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Comment by Joy Dunbar, Editor of Absolute UCITS
Complex and risky are really not the same thing – though, unfortunately, in the world of investments they are commonly confused or used interchangeably. This is more poignant than ever as the discussions about whether alternative UCITS funds should be classed as ‘complex’ investments is being reviewed by legislators in Europe.
There is no definition of what a complex UCITS fund is. But if a fund is classed as complex this means that it is not allowed to be bought on an execution-only basis. Currently, all UCITS funds are regarded as non-complex. But I suspect that the complex definition will include some or all of the following financial instruments – derivatives, synthetic shorting (UCITS funds can’t short directly) and use of indices.
The first version of the UCITS Directive, which came into force in 1984, wrapped up plain vanilla investment vehicles – equities, bonds and financial derivatives instruments that could be used for efficient portfolio management. The informal split came about in the earlier part of the last decade as a result of UCITS III being enforced, and now other financial instruments like derivatives and indices are able to be wrapped up within the UCITS Directive. However, the European Securities and Markets Authority is currently consulting on whether it should make the so-called divide between ‘alternative’ UCITS and ‘plain vanilla’ UCITS formal because of increasing concerns about the retailisation of the hedge fund strategies.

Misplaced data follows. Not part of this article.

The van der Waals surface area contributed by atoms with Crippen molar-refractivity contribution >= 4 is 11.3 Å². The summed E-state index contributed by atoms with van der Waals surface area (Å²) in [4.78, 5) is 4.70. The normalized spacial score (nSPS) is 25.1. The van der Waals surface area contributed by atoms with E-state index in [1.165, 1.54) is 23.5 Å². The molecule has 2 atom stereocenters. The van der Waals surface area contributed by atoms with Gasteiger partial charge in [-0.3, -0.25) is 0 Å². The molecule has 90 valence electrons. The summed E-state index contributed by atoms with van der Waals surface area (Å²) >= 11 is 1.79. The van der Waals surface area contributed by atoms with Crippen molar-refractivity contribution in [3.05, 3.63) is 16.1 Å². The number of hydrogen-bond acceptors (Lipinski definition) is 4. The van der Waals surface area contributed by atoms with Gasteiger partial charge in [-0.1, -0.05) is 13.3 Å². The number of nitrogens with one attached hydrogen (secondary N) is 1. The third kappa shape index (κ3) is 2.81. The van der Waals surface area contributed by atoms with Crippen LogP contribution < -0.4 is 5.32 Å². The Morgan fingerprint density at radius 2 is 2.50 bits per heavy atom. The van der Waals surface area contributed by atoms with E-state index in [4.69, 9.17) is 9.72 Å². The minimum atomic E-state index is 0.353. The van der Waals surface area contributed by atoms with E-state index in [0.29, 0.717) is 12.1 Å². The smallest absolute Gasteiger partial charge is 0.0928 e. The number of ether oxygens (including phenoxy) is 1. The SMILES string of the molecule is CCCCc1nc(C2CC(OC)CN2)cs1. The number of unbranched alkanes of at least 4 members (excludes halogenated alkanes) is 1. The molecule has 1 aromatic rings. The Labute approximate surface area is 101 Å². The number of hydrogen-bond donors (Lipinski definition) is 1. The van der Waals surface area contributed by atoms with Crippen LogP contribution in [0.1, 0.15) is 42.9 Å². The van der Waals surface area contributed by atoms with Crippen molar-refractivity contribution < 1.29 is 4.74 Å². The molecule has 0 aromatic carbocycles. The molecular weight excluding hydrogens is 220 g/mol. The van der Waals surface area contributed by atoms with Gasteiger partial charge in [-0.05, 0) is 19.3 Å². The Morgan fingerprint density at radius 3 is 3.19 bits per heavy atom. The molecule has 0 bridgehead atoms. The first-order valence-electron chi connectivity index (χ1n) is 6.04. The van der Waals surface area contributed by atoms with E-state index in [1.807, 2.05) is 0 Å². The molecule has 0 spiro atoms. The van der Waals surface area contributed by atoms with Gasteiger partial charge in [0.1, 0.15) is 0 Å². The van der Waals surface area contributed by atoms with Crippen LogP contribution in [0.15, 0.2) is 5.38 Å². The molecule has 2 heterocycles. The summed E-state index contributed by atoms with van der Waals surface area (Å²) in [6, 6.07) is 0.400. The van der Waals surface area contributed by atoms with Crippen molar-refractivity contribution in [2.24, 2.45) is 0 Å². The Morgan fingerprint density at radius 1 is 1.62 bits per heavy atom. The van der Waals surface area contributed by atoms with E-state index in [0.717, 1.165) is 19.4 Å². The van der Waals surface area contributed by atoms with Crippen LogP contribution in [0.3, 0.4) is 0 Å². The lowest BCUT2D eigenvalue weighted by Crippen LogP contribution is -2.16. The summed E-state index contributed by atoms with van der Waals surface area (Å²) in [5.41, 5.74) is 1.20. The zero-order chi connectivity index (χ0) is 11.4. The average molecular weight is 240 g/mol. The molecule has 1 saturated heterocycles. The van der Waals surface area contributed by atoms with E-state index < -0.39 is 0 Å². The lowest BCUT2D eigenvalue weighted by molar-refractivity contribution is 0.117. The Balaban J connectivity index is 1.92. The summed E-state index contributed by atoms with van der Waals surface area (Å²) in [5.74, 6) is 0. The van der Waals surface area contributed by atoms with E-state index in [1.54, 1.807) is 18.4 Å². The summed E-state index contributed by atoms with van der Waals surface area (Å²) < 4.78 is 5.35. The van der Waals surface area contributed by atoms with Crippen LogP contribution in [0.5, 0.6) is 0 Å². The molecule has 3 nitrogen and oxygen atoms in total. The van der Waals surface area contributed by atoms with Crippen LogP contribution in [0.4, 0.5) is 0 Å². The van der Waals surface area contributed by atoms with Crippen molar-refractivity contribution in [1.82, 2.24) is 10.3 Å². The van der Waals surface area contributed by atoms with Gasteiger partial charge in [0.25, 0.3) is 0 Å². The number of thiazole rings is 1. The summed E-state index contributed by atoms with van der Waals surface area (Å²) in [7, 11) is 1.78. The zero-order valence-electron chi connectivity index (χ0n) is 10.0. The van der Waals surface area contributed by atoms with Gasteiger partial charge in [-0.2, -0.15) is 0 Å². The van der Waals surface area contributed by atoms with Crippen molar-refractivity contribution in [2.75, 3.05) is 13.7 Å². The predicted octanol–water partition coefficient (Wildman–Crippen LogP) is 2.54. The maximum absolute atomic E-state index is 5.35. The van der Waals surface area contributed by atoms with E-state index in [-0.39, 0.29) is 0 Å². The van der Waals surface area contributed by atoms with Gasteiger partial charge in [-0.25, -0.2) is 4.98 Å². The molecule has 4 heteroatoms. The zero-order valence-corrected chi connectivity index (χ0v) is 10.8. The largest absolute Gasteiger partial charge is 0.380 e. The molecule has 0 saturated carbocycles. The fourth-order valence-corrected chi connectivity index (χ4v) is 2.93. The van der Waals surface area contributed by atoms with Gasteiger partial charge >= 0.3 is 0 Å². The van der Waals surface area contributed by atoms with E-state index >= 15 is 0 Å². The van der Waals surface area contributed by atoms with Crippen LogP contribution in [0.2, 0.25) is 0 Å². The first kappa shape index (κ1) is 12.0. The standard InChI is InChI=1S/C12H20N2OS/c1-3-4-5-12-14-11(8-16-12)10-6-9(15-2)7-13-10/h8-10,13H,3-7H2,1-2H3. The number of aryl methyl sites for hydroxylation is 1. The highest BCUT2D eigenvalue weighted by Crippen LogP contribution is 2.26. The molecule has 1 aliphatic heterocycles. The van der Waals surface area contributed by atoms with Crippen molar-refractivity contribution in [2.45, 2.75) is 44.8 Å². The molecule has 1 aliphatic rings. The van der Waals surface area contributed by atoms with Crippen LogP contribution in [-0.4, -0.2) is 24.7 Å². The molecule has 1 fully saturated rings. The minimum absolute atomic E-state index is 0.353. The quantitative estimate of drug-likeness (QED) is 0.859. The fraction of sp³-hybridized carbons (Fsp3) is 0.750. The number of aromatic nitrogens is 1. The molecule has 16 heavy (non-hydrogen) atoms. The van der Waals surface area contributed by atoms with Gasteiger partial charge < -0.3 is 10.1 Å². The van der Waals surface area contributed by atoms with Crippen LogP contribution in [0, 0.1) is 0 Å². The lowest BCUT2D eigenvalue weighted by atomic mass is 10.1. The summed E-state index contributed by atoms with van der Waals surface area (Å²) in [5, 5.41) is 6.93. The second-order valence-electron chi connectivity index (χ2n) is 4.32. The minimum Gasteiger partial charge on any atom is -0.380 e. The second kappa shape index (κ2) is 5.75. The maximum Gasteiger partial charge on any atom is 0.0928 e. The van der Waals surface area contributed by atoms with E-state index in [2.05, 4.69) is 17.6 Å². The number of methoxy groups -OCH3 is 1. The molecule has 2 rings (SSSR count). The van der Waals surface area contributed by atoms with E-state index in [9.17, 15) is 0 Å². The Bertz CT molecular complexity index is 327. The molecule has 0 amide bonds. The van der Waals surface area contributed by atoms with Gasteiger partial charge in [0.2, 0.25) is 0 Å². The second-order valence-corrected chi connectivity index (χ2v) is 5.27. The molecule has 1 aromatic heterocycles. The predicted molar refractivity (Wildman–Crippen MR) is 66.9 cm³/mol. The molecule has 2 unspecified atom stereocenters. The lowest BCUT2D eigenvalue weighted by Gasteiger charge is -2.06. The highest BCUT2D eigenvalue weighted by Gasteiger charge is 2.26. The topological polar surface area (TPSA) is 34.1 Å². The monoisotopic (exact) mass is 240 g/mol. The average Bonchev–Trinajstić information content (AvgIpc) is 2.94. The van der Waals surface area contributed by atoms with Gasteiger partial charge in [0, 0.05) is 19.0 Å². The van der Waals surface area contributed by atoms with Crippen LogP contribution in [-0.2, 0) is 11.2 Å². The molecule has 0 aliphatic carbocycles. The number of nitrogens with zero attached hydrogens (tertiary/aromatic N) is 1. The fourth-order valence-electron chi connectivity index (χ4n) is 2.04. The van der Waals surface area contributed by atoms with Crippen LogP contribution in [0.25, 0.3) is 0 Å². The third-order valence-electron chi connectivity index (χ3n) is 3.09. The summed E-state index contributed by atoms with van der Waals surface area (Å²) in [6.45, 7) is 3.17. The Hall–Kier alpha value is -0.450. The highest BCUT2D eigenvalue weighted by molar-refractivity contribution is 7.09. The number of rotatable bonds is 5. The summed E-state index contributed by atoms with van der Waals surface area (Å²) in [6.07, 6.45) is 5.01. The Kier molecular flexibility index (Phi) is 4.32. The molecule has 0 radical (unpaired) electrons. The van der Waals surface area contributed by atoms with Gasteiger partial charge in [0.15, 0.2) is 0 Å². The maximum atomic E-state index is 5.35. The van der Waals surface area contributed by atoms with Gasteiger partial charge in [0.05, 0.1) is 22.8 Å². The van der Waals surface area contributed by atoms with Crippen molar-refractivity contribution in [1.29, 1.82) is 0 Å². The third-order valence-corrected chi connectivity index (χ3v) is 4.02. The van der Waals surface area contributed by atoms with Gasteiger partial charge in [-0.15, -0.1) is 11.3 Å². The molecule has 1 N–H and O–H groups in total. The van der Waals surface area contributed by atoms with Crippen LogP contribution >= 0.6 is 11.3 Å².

But are alternative UCITS funds riskier because they are defined as complex? The answer should be no – as there is no direct correlation between riskiness and complexity. All investments come with risks and it is a matter of fact that many non-complex funds have lost their investors a lot of money.
Also, regulation does not guarantee that a fund will perform or that it will prevent a blow-up. That is not the job of regulation.
That said,, whenever an investor invests in a particular financial instrument they need to understand what they are investing in, how it could be impacted by a major liquidity event and how it achieves (if there is any) alpha. And there is the case for educating retail investors – just as there is an argument for separating retail and institutional investors because they have different investment horizons, behaviour and objectives.
The financial services industry, for asset managers and investors, has changed dramatically since 1980s and the first UCITS Directive. The Directive has to move with the times and ensure that it is fit for purpose regulation.